Dostoyevsky Pitches “Crime and Punishment”

Dostoyevsky Pitches “Crime and Punishment” March 21, 2014

don’t miss the endnote:

TO M.N. Katkov

[First half of September], 1865, Wiesbaden

K[ind] S[ir] M[ikhail] N[ikiforovich]

May I hope to have my story published in your magazine, R[ussian] M[essenger]?

I have been working on it for 2 months now here in Wiesbaden, and it is nearing completion. It will contain between five and six printer’s sheets. I still have a couple of weeks’ work left on it, or perhaps a bit more. In any case, I can promise definitely that in a month at the very latest I could deliver it to the editorial offices of R.M.

The idea of my story, as far as I can see, in no wise runs counter to your magazine. Indeed, quite the contrary. It is a psychological account of a crime. The action is topical, set in the current year. A young student of lower-middle-class origin, who has been expelled from the university, and who lives in dire poverty, succumbs—through thoughtlessness and lack of strong convictions—to certain strange, “incomplete” ideas that are floating in the air, and decides to get out of his misery once and for all. He resolves to kill an old woman, the window of a titular councilor, who lends out money for interest. The old crone is stupid, deaf, sick, and greedy[…] She is wicked and makes the life of her younger sister, whom she treats as a servant, wretched. “She is good for nothing,” “what does she live for?” “Is she of any use to anyone at all?” and so on. These questions disorient the young man. He decides to kill and rob her in order to bring happiness to his mother, who is living in the provinces, and to wrest his sister, who is living as a companion in the house of some landowners, from the lewd demands of the head of the household, demands that may lead to her perdition. He also wants to finish his studies and to go abroad and, afterward, for the rest of his life, to be honest, firm, and steadfast in the performance of his “humanitarian duties toward mankind,” which certainly would “expiate his crime,” if one can actually call a crime his act against a stupid, deaf, vicious, sick old crone who herself does not know why she is living and who may die anyway in a month or so.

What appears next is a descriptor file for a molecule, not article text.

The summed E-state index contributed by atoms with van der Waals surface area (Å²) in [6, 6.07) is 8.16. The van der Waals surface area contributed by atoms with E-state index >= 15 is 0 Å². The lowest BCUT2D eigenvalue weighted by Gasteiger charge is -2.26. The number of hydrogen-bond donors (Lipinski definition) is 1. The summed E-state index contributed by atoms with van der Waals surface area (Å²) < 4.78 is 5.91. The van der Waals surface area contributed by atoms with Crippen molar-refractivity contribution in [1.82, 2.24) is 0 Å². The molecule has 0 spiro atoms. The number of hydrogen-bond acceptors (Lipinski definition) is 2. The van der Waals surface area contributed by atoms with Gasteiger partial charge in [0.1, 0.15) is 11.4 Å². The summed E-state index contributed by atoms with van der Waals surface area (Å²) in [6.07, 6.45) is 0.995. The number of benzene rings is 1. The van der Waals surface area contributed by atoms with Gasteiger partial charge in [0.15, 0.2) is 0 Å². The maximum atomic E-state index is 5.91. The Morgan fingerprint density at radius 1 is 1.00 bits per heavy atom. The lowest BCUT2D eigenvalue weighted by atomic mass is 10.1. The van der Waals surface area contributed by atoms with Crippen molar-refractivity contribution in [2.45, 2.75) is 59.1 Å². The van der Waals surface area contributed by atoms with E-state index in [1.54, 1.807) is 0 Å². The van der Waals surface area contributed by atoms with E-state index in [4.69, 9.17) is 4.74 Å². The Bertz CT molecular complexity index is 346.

Browse Our Archives

Follow Us!